1935 Rickenbacher Ken Roberts Electro-Spanish
I don’t think I’m exaggerating when I say that the history of Southern California guitar makers is an unholy rat’s nest of confusion. Take this Rickenbacher Ken Roberts model, for example. I’m not going to go into all of its story, but in one way or another it involves National, Rickenbacker, Dobro, Fender, Harmony and Mosrite. To start the confusion, the name on the headstock reads Rickenbacher, although Adolph Rickenbacker had changed the spelling of his name a few years before this guitar was made. Perhaps he was a frugal man and wanted to use up the metal nameplates he had with the old spelling, but who knows? And then there is Ken Roberts, the man for whom the guitar is named. I can’t find out any info apart from the fact he was a Los Angeles based studio musician and a friend of George Beauchamp, the gentleman who inspired Rickenbacker to start making electric guitars. George Beauchamp was a vaudeville performer and steel guitarist who was always on the lookout for a louder guitar. He, along with the Dopera brothers and Paul Barth, was one of the founding partners of National guitars, although how much he had to do with the actual development of the resophonic guitar is still debated.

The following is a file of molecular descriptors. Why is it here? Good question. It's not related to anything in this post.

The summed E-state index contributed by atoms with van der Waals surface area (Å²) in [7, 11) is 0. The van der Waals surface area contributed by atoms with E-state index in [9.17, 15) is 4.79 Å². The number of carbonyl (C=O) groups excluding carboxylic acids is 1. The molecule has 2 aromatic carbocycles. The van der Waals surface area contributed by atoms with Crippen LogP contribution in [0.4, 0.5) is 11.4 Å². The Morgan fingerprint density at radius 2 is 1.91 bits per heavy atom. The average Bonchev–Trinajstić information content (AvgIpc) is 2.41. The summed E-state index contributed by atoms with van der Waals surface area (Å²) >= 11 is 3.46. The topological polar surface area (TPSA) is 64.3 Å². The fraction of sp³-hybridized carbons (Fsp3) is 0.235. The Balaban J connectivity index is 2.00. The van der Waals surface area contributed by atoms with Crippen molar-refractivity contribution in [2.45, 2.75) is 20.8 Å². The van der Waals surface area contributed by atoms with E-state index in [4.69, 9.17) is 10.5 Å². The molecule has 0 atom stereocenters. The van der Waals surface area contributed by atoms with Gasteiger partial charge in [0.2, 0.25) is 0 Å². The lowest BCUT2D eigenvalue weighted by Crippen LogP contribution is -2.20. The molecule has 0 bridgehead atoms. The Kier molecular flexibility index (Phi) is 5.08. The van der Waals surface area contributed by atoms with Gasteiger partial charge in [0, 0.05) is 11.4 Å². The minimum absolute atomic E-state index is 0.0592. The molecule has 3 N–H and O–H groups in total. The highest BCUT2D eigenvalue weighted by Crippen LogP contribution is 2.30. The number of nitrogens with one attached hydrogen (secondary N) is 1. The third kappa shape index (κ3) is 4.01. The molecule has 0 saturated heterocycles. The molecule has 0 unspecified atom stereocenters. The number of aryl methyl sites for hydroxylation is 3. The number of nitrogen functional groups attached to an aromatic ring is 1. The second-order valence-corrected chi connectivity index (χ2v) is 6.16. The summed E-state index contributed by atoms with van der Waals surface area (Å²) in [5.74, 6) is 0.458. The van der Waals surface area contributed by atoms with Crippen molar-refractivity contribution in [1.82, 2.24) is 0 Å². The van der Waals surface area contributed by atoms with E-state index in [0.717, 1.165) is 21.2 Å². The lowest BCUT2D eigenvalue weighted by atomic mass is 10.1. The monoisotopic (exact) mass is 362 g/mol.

Adolph Rickenbacker was the tool and die maker that National hired to manufacture the forms and stamps to make their metal bodies and resonator cones. While at National, Paul Barth and Beauchamp developed an electric guitar, but were unable to manufacture it. (The reasons were very convoluted and had to do with Beauchamp’s stormy relationship with some of the Dopera brothers. I explained some of the trouble here.) In 1931, or thereabouts, Barth and Beauchamp approached Rickenbacker about building their new instrument, which he agreed to do and they all formed a company called Ro-Pat-In to manufacture the new electric guitar. The first electric Rickenbachers were made of aluminum and were designed for playing Hawaiian style but they quickly developed a model that could be played Spanish-style, or what we now think of as the standard way of playing. Rather than build the wooden bodies for the Spanish-style guitars themselves, they contracted with Harmony, who came up with this design that had 17 frets clear of the body. The guitar was fitted with a vibrato unit that was designed by Doc Kaufman, who later went into business with Leo Fender. (You can read about the Kaufman and Fender partnership here.) And of course the guitar featured the pickup with the giant horseshoe magnet, which is still one of the best sounding pickups ever made. This particular guitar is in great shape, which is rare for this model. It is currently listed on eBay and it has a Buy It Now price of $7500.
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